IRELAND'S two open prisons -- Loughan House in Co Cavan and Shelton Abbey in Co Wicklow -- are designed to help prisoners make the transition back to normal life.
They are very different places to the traditional image one has of a jail, with inmates held in rooms instead of cells, no bars on the windows, less barbed wire and high walls, and with no guards standing post at the front gate.
Trust is at the centre of the open prison regime. Prison authorities warn inmates that if they break the rules or escape, they will be caught and sent back to a closed prison.
The Training Unit attached to Mountjoy -- where businessman Paul Begley, who was jailed for six years last week for dodging customs duty on imported garlic, was sent -- is deemed to be a semi-open prison surrounded by a 30ft guarded wall.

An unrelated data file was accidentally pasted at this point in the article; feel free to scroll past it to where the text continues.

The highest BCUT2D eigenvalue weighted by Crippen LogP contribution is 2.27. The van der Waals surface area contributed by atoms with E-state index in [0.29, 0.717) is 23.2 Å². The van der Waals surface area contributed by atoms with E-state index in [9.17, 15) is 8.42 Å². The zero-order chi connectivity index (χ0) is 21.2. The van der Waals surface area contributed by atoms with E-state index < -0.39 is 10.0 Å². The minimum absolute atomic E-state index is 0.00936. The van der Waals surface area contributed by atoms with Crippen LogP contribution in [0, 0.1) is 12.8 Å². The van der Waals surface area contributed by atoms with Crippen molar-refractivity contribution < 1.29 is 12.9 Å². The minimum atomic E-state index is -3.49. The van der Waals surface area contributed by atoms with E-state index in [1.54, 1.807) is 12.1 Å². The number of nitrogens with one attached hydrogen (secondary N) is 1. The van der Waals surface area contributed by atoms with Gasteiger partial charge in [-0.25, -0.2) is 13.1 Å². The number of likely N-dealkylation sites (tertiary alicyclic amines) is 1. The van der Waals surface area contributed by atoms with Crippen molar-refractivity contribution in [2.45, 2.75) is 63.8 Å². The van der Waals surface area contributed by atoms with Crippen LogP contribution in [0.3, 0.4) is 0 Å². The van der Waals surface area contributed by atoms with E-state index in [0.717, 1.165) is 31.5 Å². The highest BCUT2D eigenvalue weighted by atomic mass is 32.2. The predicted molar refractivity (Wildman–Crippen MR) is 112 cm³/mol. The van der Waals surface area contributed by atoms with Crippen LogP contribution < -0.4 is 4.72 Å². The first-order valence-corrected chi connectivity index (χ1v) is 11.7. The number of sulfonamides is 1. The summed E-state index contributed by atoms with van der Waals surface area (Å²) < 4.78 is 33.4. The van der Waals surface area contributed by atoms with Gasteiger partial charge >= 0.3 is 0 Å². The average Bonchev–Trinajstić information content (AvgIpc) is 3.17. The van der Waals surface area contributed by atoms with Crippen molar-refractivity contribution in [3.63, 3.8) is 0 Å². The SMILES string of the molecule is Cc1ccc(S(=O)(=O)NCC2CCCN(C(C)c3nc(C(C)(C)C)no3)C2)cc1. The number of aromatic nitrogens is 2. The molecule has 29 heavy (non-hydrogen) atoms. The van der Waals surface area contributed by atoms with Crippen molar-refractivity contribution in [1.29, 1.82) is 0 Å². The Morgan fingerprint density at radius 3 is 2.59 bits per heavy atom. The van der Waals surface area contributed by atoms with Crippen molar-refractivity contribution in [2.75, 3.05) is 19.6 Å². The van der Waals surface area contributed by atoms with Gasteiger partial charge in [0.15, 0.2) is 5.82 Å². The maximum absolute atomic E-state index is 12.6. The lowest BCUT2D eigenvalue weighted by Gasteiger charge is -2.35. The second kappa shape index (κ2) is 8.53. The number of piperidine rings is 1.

In 2010, 110 prisoners absconded from open prisons -- 45 from Loughan House and 65 from Shelton Abbey.
Eleven were still at large from Loughan and 18 from Shelton Abbey at the end of that year.
Before inmates are sent to an open prison, they are individually assessed by the governor and prison officials to determine whether they are suitable.
Among the criteria examined is whether the inmates are at risk of reoffending, and whether they are a threat to public safety. Prison sources have stressed that public safety is paramount.
It is generally designed for prisoners nearing the end of their sentence, in a bid to help them make the transition to normal life.
In Loughan House, prisoners enjoy the use of an all-weather football pitch, a gymnasium, sports hall, a new education block with classrooms and an ensuite toilet.
They also have longer visiting hours; in Loughan House visiting times are between 10am and 5pm daily.